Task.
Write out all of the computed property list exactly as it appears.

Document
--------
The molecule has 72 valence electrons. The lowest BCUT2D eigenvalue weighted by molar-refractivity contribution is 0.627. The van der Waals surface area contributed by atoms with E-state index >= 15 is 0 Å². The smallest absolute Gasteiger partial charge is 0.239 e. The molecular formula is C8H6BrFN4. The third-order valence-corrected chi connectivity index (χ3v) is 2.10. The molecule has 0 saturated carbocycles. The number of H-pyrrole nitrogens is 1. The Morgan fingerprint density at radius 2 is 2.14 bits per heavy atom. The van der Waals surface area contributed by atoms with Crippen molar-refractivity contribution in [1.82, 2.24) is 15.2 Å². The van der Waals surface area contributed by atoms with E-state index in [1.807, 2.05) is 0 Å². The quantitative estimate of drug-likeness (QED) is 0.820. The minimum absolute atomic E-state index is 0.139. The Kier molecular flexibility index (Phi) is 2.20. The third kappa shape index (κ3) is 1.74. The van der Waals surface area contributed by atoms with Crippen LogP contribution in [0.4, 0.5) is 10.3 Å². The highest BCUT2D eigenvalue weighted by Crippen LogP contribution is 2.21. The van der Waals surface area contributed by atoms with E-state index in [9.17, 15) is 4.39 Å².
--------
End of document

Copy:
The molecule has 72 valence electrons. The lowest BCUT2D eigenvalue weighted by molar-refractivity contribution is 0.627. The van der Waals surface area contributed by atoms with E-state index >= 15 is 0 Å². The smallest absolute Gasteiger partial charge is 0.239 e. The molecular formula is C8H6BrFN4. The third-order valence-corrected chi connectivity index (χ3v) is 2.10. The molecule has 0 saturated carbocycles. The number of H-pyrrole nitrogens is 1. The Morgan fingerprint density at radius 2 is 2.14 bits per heavy atom. The van der Waals surface area contributed by atoms with Crippen molar-refractivity contribution in [1.82, 2.24) is 15.2 Å². The van der Waals surface area contributed by atoms with E-state index in [1.807, 2.05) is 0 Å². The quantitative estimate of drug-likeness (QED) is 0.820. The minimum absolute atomic E-state index is 0.139. The Kier molecular flexibility index (Phi) is 2.20. The third kappa shape index (κ3) is 1.74. The van der Waals surface area contributed by atoms with Crippen LogP contribution in [0.4, 0.5) is 10.3 Å². The highest BCUT2D eigenvalue weighted by Crippen LogP contribution is 2.21. The van der Waals surface area contributed by atoms with E-state index in [9.17, 15) is 4.39 Å².